10 Ways to Stay Friends When Life Gets in the Way

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  • She's Dealing With the Death of a Loved One

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    If your best friend's lost someone she loves, don't stay away in fear that you'll say the "wrong" thing. What's more important is "listening and just being there until the person processes the loss," explains Cali Estes, PhD, a cognitive behavioral therapist and founder of The Addictions Coach and The Addiction Academy. "Sometimes just having coffee with them in silence is what the person needs."

  • You're Moving Apart

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    Going from next-door neighbors to totally different time zones? "Schedule regular Facetime or Skype calls so you can visit each other, and not just by sound, but sight," advises Thomas. "Seeing each other makes these talks more personal and satisfying."

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  • Your Careers Are Going in Opposite Directions

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    When you and your pal start off on the same career trajectory, what happens when your professional life (and only yours) suddenly takes off? You've gotta have an open, direct convo with your friend about any new financial disparity, says Thomas, as well as "any fears regarding how this situation could negatively affect your friendship." Then, keep connecting regularly and doing the things you two have always enjoyed together, be it sweating through Zumba or drinking cheap beer on your porch.

  • Your Love Relationship's on the Rocks

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    Sure, your BFF is a great sounding board/support system, but "don't contact your friend only to discuss relationship problems," Thomas cautions. Occasionally venting about what your partner did to piss you off is fine. "But when you're connecting with your friend, that's the time to predominantly focus on your friendship with her," says Thomas.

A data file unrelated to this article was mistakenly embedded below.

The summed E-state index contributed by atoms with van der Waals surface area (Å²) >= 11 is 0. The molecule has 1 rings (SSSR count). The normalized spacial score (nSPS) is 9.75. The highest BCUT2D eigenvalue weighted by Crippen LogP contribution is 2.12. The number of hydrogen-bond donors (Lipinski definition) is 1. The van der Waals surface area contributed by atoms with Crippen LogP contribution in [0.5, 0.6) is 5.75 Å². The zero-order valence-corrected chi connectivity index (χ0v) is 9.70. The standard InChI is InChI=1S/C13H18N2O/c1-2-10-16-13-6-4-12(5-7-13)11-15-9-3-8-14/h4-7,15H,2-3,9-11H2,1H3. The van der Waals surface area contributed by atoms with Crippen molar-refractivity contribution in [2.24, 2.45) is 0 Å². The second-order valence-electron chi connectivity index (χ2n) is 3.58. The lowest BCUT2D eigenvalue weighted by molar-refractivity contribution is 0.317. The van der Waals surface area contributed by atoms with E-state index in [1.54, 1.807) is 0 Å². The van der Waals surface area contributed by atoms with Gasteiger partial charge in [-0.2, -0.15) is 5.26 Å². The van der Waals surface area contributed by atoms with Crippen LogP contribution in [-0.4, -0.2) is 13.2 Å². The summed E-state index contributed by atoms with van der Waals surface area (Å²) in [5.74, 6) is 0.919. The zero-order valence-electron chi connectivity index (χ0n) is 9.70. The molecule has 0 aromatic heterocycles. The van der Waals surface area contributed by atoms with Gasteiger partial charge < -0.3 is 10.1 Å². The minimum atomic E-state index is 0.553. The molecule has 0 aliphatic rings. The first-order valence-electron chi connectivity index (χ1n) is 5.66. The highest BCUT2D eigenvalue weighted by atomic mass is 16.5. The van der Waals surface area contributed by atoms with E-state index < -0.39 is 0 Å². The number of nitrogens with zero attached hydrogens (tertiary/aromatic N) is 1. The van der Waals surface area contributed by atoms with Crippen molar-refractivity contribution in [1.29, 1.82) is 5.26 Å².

• Your Friend's Wrestling With an Addiction

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    Maintaining a friendship with someone who's has an addiction "can be exhausting," admits Estes. You're gonna need to make -- and keep -- some strong boundaries. "Don't give them money or lend your car or other items," says Estes. But DO keep offering help. You can even research local professionals and hand your friend a list of phone numbers. "They may be irritated with you, but stay the course," urges Estes. "If they get help, they'll thank you in the end."

  • You've Had a Blowout Argument

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    When you and your closest friend have an argument that's not easily resolved, "it's important to decide if you want to 'be right' and 'win' or if you want to get a resolution that's workable," says Estes. "You generally don't get both." With that in mind, be realistic. "Sometimes you have to give up control to get the desired result," Estes notes. And that result, of course, is a friendship that continues.

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  • Your Finances Are in the Toilet

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    If you and your BFF used to thrive on weekly retail therapy, financial trouble's going to force you to redefine your friendship. But "try not to let embarrassment or pride keep you out of touch," says Thomas. "Situations like this are when you could really benefit from having a friend for the emotional support."

  • Your Friend Is Depressed

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    If someone close to you is struggling with severe depression, she may very well keep pushing you away. Don't give up, says Thomas. "Keep reaching out and encouraging her to get help. Continue to remind her that she is not alone, that you are there for her, and that with a psychologist's assistance, she can become healthier and happier."

  • You're on Opposite Ends of the Parenting Spectrum

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    You're all about organic, whole foods, and limited screen time. Your BFF hands her kids a bag of Bugles and the TV remote. Can this friendship be saved? Yes. "It's important for you and your friend to be open-minded with each other's ideas on parenting styles," explains Thomas. Commend each other on the parts you DO respect, keeping in mind that neither of should feel pressure to change. In the end, it comes down to reserving your judgment and simply "being allies in the quest to be effective parents," Thomas says.

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